director: Espen Sandberg (kon-tiki)
starring: Pal Sverre Hagen, Katherine Waterston, Christian Rubeck and Adrian Lukis
REVIEWER: lyall carter
The true story of Norwegian explorer Roald Amundsen, the first man to arrive on the South Pole.
There is nothing quite like a movie set in the cold, icy frozen landscape of the South Pole to help ease the heat of the sweltering summer we are experiencing here in New Zealand at the moment. And while Amundsen is an intriguing exploration of the man and his achievements, at times it feels that it spreads itself a little thin.
Roald Amundsen’s dream of reaching the North Pole haunts him throughout his life. He is obsessed with the idea of discovering lands in this last unchartered area of the world. Roald wins the race against Robert Scott and becomes the first man ever to conquer the South Pole, but in his diary he writes: “Never has a man stood in a spot so diametrically opposed to where he truly wanted to be."
Amundsen portrays Roald’s all-consuming, boundless drive as a polar explorer, and reveals the tragedy he brought on himself and others by sacrificing everything in these icy wastelands to achieve his dream –only to find out there was nothing on the North Pole to discover.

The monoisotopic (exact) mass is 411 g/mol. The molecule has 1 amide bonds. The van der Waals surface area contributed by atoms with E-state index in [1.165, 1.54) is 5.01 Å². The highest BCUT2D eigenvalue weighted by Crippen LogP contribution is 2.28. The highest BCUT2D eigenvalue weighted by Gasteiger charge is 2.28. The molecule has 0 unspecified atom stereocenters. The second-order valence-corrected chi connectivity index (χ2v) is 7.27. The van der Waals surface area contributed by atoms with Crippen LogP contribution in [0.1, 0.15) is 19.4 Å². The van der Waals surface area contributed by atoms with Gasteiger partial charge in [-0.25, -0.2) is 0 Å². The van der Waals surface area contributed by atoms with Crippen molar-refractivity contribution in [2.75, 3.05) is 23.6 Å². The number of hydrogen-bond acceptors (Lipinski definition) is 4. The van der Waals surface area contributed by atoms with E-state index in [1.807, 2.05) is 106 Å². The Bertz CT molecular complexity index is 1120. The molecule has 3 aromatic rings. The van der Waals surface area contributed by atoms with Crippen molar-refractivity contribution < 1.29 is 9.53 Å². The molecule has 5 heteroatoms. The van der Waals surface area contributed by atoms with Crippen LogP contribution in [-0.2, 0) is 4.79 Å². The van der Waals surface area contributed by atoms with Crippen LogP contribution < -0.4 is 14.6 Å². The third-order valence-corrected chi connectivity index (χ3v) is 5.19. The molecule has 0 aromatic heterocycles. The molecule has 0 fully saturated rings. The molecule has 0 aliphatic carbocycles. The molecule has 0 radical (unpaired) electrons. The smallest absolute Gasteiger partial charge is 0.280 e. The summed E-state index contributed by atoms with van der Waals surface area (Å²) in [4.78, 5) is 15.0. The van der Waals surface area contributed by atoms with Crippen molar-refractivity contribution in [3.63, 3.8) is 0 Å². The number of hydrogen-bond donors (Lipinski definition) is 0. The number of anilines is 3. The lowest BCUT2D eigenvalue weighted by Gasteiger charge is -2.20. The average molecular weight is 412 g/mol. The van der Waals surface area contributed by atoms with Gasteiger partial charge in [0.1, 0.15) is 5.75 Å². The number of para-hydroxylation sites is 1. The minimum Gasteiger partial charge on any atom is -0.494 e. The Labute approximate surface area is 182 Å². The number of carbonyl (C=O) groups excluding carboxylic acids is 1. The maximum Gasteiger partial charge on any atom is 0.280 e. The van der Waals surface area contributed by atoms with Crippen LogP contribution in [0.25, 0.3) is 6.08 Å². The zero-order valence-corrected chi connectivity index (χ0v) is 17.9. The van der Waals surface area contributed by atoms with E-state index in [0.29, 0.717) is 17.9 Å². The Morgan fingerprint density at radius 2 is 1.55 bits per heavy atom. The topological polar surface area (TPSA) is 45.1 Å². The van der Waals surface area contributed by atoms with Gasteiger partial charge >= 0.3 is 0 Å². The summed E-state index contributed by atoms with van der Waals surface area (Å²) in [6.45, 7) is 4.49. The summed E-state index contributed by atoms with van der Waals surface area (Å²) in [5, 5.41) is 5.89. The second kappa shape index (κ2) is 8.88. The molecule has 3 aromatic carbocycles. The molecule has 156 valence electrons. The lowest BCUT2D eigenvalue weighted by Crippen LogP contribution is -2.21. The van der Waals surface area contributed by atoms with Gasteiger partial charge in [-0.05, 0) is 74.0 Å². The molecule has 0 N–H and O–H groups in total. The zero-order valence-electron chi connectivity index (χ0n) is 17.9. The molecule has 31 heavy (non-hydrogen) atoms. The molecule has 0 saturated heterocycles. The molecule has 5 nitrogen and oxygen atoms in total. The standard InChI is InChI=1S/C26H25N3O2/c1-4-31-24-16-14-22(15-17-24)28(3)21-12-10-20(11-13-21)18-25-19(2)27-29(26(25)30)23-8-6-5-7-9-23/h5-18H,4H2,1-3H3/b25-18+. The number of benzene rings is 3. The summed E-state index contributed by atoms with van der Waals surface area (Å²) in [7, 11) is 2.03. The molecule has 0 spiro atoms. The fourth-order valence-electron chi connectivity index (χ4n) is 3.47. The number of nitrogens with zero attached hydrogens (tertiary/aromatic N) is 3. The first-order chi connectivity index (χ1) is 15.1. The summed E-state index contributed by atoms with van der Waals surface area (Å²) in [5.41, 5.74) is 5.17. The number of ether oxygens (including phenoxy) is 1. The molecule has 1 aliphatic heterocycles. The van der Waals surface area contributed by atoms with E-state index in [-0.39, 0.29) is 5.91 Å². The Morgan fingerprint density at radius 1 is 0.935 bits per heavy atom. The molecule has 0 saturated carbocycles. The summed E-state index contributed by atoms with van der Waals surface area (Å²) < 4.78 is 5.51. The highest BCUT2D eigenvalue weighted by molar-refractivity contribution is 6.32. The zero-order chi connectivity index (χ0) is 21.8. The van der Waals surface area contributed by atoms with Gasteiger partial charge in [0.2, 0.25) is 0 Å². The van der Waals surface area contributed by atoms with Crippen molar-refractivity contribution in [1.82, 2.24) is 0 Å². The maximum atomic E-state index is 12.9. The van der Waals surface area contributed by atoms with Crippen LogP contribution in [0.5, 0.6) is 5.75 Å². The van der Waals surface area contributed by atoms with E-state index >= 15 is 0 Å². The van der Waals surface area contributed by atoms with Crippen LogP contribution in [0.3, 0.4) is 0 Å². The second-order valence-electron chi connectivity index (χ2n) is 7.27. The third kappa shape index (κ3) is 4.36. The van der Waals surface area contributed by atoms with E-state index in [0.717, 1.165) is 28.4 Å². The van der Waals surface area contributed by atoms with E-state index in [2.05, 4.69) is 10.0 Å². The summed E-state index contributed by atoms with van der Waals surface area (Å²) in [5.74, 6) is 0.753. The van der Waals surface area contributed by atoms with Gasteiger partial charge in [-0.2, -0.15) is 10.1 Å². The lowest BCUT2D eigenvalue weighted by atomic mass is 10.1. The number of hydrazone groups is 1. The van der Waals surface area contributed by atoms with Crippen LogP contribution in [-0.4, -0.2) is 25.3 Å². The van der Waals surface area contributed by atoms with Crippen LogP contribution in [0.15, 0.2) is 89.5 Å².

Amundsen is one of those old school epics. In recent cinematic memory, true stories or biographies of the famous focused on particular moments in their lives instead of the person's full life story. Amundsen, through narration from his brother, seeks to explore the full extent of Amundsen’s life from his early childhood obsession with the Arctic and his disappearance and death in that same place years later.
And while narratively that works to a certain extent, you can’t help but feel that the film takes on too much material to cover and we lose a lot of the potential exploration of the character of Amundsen and the people around him. Had the film focused only on his push to the South Pole there may have been some more depth to and exposition of Amundsen.
However the production is breathtakingly gorgeous from the expansive, icy stretches of the Arctic to the claustrophobic, dank and barely lit halls of the Royal Geographical Society, Amundsen is a beautiful looking film.
While Amundsen is an intriguing exploration of the man and his achievements, at times it feels that it spreads itself a little thin.